The proposal

At dinner on Christmas Eve, suspecting nothing.

Big news: I’m getting married! My boyfriend, George, proposed on Christmas Eve. If you’re in your early 20s, you probably know three or four people who got engaged last week. I have three newly engaged friends and it’s not even New Year’s Eve. I admit I’ve rolled my eyes a few times at “engagement season.” But George lives in Kansas and we don’t get to see each other very often, so Christmas was the right time and the cliche is just collateral damage.

For the wedding stalkers out there, here’s a briefing on my fiancé and the proposal. For those of you who just couldn’t care less about this stuff, I promise to put together a non-wedding post soon.

The fiancé

George showing off the ring before dinner.

George is a middle school social studies teacher and football coach in Kansas. We met at KU through a mutual friend and started dating about three and a half years ago, right after he finished his bachelor’s degree. We’ve been doing the long-distance thing since summer 2010, when he landed a job about four hours from Lawrence, and now we live about nine hours apart. George’s parents are both Aggies, and so was his maternal grandfather — his Corps boots are on display in his mom’s house. George is named after his fraternal grandfather, who was married to a delightful woman named Sara until he passed away earlier this year. We hope we can live up to our namesakes, the original George and Sarah(h) Shannon.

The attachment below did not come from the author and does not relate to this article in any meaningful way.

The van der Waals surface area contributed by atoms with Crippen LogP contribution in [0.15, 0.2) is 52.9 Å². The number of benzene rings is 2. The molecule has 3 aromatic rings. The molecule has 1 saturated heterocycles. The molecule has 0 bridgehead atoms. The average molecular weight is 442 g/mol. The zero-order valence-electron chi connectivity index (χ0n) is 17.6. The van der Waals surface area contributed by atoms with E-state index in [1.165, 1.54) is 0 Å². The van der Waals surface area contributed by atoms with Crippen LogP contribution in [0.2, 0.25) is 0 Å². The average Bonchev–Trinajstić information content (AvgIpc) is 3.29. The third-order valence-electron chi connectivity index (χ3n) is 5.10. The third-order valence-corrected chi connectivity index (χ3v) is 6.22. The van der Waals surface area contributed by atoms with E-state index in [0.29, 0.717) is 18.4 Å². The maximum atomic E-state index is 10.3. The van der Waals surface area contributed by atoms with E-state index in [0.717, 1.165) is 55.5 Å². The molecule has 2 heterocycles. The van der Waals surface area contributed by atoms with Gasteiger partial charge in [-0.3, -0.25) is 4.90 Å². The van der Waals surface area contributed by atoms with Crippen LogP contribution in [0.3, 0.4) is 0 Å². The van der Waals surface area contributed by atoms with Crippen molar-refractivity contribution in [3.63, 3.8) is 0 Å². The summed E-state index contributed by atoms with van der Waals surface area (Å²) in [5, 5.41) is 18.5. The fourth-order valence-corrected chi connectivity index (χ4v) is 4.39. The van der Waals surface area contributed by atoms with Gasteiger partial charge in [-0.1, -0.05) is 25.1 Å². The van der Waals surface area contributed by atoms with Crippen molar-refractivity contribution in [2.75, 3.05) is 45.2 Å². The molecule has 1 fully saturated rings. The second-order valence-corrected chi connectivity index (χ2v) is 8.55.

So here’s what happened

The ring

I’d been looking forward to going on vacation with George’s family — his mom, stepdad, and five brothers — since we booked the cruise about six months ago. We left the port of New Orleans on Dec. 22, spent one great day at sea, and then spent Christmas Eve in Cozumel, Mexico. We snorkel (OK, George and I skipped the snorkeling and just swam around drinking Corona near the boat), shop, and return to the ship for an incredible dinner with the family. After dinner, George’s mom says we have 45 minutes to do whatever we want before meeting up to take some pictures.
I want to go back to our room and lay down, but George insists we walk around on the deck. I start feeling nauseous (or nauseated if you’re one of those people) and headed to the bathroom to wait it out. Not realizing what he has planned, I take my time in there, splashing my face with water and fixing my hair for about 10 minutes. He wonders if making him wait is my way of showing that I’m on to him. It’s not.
George takes me to the highest deck on the ship because he’s heard the stars look spectacular from the middle of the ocean, and chicks love looking at the stars. We climb up there and I think to myself, “Is he about to propose?” Then I laugh out loud because I know I’m being absurd. George had made it very clear that he didn’t plan to propose on the cruise because he didn’t have the money for a ring, and could we please just focus on enjoying our vacation?  He’d spent two months on what he calls a psychological campaign to lower my expectations.